This week we received several emails from Spybrary Spy Podcast listeners asking which books about George Blake they should read.
Soviet Double Agent, George Blake passed away in Russia this week aged 99. Here are the top 3 spy books about George Blake we recommend.
I am a big believer that those interested in a historical person or event should read several books about the subject in order to build a fuller picture. So here are our 3 picks for books about George Blake.
The Greatest Traitor – The Secret Lives of Agent George Blake
‘Drawing on hitherto unpublished records from his trial, new revelations about his dramatic jailbreak from Wormwood Scrubs, and original interviews with former spies, friends and the man himself, The Greatest Traitor sheds new light on this most complex of characters and presents a fascinating shadow history of the Cold War.'
George Blake claims in his own autobiography (more on that book shortly) that he approached the KGB in Korea. Hermiston claims that Russian sources claim George Blake was turned ‘by a gifted KGB officer.' Nikolai Loenko. (This is one of the reasons I always read several books on a topic before coming to my own conclusions.)
According to to author Alan Judd writing for the Spectator, Hermiston focuses on the three big questions.
‘Firstly, why did Blake do it?
Hermiston shows that his reasons were, as nearly always in such cases, both political and personal; although it remains a puzzle as to why he felt excluded from a society and a service in which he was well treated and evidently well regarded.
Secondly, how can he refuse to this day to accept that many he betrayed were executed?
What did he think happened to Soviet spies caught in the deep Cold War — community service?
Finally, if his ideological conversion was as pure as he asserts, why did he not resign and join the Communist party — or the Labour party, where there were many who thought like him?
He was free to do that in Britain, yet he preferred to betray his family, his friends, his agents, and his country in favor of a cause that refused everyone the freedoms he spurned. Was there, at the heart of his betrayal, a lust for power? His wife thought so.'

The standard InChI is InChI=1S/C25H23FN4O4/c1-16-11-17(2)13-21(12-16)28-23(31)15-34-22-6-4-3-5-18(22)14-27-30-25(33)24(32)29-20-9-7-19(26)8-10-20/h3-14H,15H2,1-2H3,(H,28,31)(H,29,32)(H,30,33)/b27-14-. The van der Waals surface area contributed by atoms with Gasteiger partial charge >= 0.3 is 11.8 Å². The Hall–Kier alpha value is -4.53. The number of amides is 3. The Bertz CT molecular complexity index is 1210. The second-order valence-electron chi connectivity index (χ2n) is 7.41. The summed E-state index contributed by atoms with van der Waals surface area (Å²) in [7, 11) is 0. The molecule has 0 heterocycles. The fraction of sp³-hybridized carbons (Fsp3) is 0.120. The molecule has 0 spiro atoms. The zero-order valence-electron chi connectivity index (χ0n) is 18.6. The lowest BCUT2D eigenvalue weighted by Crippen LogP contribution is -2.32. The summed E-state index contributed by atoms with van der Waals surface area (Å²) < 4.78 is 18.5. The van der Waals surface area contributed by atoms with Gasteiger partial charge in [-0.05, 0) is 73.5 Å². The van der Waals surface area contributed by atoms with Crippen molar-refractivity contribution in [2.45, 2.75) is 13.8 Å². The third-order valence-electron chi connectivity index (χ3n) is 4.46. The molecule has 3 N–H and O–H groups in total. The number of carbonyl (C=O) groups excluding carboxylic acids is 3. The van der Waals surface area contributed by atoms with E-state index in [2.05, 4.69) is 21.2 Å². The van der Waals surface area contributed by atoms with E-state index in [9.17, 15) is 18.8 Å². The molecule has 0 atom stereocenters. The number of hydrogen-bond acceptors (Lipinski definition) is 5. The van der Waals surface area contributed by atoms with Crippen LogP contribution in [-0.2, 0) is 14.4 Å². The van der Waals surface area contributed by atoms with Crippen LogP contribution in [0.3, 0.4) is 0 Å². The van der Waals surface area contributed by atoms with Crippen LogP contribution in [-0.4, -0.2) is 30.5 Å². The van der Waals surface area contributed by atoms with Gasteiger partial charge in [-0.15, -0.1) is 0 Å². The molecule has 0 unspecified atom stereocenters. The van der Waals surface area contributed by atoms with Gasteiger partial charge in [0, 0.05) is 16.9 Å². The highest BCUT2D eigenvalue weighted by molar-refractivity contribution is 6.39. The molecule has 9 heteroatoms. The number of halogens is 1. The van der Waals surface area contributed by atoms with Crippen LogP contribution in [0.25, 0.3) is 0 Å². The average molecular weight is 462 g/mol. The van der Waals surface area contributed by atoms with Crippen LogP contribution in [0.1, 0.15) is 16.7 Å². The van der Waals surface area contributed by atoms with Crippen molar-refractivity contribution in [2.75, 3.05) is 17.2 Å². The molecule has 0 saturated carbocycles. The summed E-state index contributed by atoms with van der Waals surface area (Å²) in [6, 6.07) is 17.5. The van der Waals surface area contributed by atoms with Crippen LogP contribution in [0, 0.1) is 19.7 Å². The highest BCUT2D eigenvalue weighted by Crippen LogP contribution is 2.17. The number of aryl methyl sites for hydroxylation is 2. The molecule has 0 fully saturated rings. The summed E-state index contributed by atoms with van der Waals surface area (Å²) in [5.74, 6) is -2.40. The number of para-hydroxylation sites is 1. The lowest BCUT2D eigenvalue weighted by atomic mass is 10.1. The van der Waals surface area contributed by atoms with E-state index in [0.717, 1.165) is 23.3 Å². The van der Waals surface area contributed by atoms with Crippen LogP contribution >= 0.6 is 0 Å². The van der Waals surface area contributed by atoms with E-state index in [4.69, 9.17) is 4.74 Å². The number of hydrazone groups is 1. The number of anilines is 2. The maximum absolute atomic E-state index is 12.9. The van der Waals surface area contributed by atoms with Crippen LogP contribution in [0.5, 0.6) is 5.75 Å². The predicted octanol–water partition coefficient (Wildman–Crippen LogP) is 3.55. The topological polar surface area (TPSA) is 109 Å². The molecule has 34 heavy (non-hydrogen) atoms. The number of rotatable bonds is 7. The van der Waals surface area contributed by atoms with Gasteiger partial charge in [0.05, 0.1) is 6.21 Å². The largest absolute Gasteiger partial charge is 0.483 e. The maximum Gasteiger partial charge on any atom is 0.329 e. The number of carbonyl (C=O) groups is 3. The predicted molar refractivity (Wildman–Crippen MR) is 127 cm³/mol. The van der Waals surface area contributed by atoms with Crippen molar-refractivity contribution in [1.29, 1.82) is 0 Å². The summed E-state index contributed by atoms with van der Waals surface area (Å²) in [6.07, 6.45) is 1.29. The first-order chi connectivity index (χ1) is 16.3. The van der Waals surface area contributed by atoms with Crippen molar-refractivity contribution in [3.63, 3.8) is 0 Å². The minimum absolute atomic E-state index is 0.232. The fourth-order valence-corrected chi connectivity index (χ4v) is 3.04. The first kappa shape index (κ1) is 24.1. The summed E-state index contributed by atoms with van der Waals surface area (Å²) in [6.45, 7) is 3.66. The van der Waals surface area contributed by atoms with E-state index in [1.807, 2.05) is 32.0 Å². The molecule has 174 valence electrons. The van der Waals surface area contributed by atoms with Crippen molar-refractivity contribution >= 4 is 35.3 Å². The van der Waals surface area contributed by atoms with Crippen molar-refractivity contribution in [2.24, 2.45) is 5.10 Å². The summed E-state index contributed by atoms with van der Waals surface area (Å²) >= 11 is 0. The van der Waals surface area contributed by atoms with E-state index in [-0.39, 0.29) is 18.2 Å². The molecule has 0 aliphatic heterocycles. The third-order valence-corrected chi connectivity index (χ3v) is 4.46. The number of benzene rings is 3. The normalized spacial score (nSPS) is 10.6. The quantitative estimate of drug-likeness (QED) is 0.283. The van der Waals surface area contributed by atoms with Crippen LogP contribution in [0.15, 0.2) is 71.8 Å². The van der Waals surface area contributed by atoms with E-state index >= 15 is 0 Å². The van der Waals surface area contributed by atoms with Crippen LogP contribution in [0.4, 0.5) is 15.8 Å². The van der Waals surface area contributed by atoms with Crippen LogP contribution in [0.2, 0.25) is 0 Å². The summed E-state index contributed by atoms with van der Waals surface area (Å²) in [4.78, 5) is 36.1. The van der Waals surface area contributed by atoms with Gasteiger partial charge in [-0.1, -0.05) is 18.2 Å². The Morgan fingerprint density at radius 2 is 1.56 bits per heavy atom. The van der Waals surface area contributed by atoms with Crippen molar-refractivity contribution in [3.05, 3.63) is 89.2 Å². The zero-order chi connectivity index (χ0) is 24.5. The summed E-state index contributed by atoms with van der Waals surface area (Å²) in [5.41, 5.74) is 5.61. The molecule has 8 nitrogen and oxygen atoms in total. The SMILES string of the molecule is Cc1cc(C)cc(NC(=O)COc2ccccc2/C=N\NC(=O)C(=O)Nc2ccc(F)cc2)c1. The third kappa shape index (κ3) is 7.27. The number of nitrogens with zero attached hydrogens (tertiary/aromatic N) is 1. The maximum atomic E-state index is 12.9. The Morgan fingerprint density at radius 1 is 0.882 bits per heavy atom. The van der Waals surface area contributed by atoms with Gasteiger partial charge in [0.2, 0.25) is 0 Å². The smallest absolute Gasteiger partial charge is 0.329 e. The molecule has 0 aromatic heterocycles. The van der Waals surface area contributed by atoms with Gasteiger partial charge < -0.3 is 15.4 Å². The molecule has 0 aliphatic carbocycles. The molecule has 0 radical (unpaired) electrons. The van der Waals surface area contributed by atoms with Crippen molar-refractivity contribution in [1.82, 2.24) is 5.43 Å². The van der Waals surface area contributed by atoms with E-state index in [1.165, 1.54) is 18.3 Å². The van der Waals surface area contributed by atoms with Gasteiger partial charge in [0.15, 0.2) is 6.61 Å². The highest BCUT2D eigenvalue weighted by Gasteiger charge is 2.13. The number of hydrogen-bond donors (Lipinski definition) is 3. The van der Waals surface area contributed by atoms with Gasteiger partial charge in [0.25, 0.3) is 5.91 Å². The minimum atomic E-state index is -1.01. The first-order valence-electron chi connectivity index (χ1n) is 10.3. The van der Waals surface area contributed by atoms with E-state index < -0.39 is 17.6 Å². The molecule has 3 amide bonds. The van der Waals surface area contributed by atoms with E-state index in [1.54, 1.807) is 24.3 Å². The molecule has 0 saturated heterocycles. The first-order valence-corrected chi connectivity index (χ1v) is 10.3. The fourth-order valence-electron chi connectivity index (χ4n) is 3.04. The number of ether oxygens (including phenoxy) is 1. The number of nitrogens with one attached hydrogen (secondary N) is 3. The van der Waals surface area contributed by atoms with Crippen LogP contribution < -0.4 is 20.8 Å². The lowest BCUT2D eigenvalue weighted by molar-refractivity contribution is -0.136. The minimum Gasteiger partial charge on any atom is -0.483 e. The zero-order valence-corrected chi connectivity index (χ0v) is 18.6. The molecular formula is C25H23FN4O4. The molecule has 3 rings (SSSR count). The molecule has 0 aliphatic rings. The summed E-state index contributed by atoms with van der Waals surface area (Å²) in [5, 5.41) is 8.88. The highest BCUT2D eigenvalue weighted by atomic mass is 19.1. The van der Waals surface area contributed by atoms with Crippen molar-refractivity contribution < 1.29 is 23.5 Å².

No Other Choice by George Blake
Autobiographies whether written by actors, politicians, sports stars and in this case a cold war double agent require large amounts of salt rather than pinches. Nonetheless they form essential reading as we seek to understand and the personality.
In his autobiography No Other Choice, George Blake insisted that his treachery had been ideologically motivated, having witnessed Allied atrocities during the Korean War, he also claimed that he had been entrapped into making an admission when accused by SIS of having been coerced into cooperating with the KGB.
Blake argued that none of the agents he named perished because he had reached an agreement with the KGB that guaranteed their lives would be saved. A senior KGB officer who knew him well commented that he must have known but did not like to acknowledge that this was not the case.
No Other Choice, was published in 1990 but his royalties were frozen as a result of a court action brought by the British government.
Betrayal in Berlin – Steve Vogel
The astonishing true story of the Berlin Tunnel, one of the West’s greatest espionage operations of the Cold War—and the dangerous Soviet mole who betrayed it.
Betrayal in Berlin is Steve Vogel’s heart pounding account of the operation. He vividly recreates post-war Berlin, a scarred, shadowy snake pit with thousands of spies and innumerable cover stories. It is also the most vivid account of George Blake, perhaps the most damaging mole of the Cold War. Drawing upon years of archival research, secret documents, and rare interviews with Blake himself, Vogel has crafted a true-life spy story as thrilling as the novels of John le Carré and Len Deighton.
You can listen to our Spybrary interview with author Steve Vogel On Episode 90 of the Spybrary Spy Book Podcast.
And read Steve Vogel's interview with Cold War spy George Blake in the Washington Times
George Blake Obituaries.
George Blake, infamous Cold War spy who escaped from prison and fled to Moscow – obituary – The Telegraph
George Blake Obituary – BBC News
Love good spy books? Check out our feature-length interview with author Simon Conway on Episode 117 of the Spybrary Spy Podcast.